- Cookie Dough Energy Bites (family FAV)
- Lemon Coconut chia energy balls
- Pumpkin bread
- This healthy banana bread
Hope that helped guys.
Wishing you all the best on your pregnancy journey!
I decided to make a little list of things that I do, or have tried, (or think are worth trying), in the event that there are other Mamas out there feeling the same way.
Don't be too hard on yourself
Mum guilt is a thing. Don't berate yourself too much. Each pregnancy is unique in the same way that each and every child is unique. Whether this is your first pregnancy, or your fifth, we can't expect to feel the same way, have our bodies morph into the same shape, crave the same foods, etc. Sometimes these things take time, other times you might feel an inexplicable bond the moment you see the little blue lines on the pregnancy stick.
For me personally, getting pregnant with my daughter was a HUGE milestone; watching our 7 week video of our ultrasound and getting confirmation that the baby was alive makes me cry to this day. THIS pregnancy was less stressful in some ways and more stressful in others. I felt the same overwhelming excitement at the 7 and 12 week scans, but as I talked about in this post, I was in a rough headspace the first few months.
I was also relieved when I had my morphology scan and found out about about my very low placenta. Because my placenta was so low, the baby was punching and kicking my placenta instead of my belly wall. When the baby got bigger and stronger I'd be able to feel it move, and boy oh boy this kid is ACTIVE!
I used to teach meditation when I lived in Melbourne, and I found that I preferred to teach it rather than practice it! Meditation is something that I struggle with, and that's not easy to confess as a yoga instructor!
I think the best type of meditation practice is on your own, in silence. But if you need, or prefer, guidance I've tried Headspace and YogaGlo. According to Women's Health Magazine, these were the six best mediation apps of 2018.
Do prenatal yoga
This is a great way to slow down, connect to your breath and be present. Good prenatal teachers will not just take you through asanas, they will, (and should), bring it back to your pregnancy, your experience, your bub.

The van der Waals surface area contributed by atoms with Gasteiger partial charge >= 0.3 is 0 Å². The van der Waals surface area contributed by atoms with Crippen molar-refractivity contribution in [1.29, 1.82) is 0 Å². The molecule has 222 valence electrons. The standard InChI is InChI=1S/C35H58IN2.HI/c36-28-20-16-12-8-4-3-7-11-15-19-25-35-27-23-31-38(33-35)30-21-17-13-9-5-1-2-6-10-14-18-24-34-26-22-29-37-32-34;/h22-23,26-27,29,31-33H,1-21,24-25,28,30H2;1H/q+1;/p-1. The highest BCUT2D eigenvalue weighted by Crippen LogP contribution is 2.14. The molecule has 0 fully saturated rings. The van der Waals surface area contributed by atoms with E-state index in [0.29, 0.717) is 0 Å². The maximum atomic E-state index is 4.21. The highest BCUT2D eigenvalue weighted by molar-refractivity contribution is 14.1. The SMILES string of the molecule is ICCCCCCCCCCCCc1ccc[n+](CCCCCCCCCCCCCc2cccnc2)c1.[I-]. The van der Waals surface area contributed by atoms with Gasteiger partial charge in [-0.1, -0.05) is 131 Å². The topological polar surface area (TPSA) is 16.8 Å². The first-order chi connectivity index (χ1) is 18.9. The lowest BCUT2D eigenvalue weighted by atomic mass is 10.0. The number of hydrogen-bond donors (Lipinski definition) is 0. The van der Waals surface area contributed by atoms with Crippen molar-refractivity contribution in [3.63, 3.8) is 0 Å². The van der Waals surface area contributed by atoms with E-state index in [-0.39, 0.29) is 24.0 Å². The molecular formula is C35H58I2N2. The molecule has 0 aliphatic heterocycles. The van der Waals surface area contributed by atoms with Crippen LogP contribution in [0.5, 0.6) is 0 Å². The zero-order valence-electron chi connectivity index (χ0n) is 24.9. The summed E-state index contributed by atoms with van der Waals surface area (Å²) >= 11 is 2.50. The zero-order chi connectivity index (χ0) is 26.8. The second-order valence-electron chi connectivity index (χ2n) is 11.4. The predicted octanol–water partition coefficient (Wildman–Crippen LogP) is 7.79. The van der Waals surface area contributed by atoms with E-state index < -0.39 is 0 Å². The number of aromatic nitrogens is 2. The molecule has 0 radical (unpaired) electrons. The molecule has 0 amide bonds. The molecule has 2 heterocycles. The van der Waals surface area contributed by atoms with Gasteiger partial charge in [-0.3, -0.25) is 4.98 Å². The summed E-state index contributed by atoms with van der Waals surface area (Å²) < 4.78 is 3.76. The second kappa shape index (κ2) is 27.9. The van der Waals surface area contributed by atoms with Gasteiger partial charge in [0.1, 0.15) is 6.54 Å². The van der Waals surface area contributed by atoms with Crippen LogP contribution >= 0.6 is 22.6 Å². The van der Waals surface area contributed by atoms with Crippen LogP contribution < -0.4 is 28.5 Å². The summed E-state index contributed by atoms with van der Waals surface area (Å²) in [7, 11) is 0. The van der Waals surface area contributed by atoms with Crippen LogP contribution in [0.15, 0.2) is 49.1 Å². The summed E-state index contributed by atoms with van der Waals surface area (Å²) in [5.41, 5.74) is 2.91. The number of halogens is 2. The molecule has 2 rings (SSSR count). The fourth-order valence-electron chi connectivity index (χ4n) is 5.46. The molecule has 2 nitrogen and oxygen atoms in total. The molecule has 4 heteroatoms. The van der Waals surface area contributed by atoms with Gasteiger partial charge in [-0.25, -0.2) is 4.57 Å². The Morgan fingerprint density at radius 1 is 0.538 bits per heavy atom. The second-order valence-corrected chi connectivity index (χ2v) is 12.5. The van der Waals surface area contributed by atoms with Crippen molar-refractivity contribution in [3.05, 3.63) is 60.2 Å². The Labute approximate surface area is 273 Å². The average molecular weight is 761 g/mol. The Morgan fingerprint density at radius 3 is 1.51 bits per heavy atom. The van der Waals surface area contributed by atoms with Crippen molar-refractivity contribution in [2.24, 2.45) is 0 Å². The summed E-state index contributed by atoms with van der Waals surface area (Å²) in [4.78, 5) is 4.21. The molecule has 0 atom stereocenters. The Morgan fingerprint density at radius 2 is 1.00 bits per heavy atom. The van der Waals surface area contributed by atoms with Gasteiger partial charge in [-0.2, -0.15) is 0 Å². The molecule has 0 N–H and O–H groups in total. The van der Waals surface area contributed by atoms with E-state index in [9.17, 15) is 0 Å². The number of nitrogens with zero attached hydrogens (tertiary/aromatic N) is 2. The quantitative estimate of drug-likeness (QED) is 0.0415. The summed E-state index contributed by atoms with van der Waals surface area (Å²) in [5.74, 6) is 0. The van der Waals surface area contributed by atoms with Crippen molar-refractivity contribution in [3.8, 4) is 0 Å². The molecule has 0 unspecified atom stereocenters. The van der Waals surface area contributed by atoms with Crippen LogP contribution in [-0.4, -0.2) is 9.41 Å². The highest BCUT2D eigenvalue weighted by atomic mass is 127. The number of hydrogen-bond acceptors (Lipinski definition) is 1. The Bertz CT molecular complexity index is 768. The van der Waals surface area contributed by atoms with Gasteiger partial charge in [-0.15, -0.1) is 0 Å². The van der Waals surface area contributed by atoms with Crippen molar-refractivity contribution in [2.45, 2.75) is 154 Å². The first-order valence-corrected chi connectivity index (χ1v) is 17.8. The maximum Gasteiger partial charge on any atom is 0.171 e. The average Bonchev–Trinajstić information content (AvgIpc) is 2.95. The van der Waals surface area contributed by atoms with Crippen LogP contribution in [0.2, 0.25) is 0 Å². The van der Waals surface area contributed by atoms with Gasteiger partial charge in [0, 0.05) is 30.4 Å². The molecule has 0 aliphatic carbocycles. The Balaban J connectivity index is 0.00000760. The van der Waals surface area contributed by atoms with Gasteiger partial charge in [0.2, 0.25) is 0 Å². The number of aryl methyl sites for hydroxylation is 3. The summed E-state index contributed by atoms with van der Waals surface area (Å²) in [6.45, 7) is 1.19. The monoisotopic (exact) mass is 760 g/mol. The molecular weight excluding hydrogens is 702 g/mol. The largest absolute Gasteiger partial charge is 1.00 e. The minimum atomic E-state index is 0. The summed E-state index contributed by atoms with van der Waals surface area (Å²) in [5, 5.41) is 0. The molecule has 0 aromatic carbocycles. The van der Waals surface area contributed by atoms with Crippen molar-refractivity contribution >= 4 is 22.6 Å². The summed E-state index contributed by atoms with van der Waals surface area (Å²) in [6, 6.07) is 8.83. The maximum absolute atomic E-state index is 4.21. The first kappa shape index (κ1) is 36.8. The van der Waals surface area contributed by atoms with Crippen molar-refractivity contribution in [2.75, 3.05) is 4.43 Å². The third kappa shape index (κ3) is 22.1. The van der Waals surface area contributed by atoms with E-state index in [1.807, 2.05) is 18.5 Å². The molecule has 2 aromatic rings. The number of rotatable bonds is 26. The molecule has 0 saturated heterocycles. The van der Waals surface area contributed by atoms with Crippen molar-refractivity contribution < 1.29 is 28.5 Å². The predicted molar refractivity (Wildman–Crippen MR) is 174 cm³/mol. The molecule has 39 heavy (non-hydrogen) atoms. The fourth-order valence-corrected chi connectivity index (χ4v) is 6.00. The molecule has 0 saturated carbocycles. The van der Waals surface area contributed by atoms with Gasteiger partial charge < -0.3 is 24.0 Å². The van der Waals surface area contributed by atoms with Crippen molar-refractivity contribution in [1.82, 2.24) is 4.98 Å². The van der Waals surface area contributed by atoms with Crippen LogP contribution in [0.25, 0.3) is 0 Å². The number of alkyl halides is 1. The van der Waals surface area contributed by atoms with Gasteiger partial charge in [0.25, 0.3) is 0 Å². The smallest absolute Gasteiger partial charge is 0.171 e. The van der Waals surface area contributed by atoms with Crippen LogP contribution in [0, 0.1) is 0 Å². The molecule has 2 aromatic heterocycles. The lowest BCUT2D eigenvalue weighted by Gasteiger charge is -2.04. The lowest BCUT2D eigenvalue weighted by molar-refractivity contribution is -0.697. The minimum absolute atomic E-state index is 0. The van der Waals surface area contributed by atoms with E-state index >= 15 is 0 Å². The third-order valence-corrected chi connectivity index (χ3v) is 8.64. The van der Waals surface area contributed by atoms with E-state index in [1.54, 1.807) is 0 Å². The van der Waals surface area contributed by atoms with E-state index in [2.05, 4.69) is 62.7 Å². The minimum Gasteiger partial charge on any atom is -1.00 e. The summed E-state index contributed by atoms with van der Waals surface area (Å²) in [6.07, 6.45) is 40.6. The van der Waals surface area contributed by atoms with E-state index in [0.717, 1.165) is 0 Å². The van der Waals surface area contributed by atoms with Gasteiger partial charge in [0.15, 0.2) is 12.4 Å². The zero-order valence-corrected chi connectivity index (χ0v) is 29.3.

Talk to your baby
Might seem weird, but have you ever talked out-loud to yourself?
I do all the time because I've spent a lot of time on my own over the years! In the same way that we mumble and chat away to ourselves in our apartment or wandering through the grocery aisle, you can chat to your bub too. Maybe ask them how they are in the morning, what they feel like eating before lunch or say goodnight to them after your evening wind down.
Find out the Gender
If you're feeling a bit disconnected from the baby, consider finding out the gender with the Harmony test (week 10-12) or at the 20 week morphology scan. This might help you to visualise your life together after the birth, make picking a name more personal and could possibly expedite the bonding process.
Start Nesting Early
Start to prepare for bub's arrival by doing all the fun things:
Ask your friends for positive stories
This one is pretty self-explanatory. Listening to positive experiences and practicing visualisation is a great way to set yourself up for success. I've been asking my friends with two kids what I need to know and how I can prepare for success. We both laugh and they say the first three months are all about survival, which I get 100%. Everyone tells me it's the hardest thing ever, but that the time goes more quickly and the tender moments are even sweeter. I got a glimpse as to what this might be like when I watched my daughter hold a seven week old baby the other day. My daughter thought she was holding her new sibling, and was besotted. She demanded more cuddles and stroked the baby's face and didn't want to share the cuddle time. I had to explain that this wasn't our baby, but seeing her hold the wee one nearly brought me to joyful tears. I will no doubt reflect on that memory when I am in struggle-town during labour.
Wishing you all the best and a healthy, happy pregnancy.
If you (or someone you know) is struggling with anxiety and depression while pregnant, or after the birth, don't hesitate to reach out to people like PANDA (Perinatal Anxiety & Depression Australia) and speak to a professional.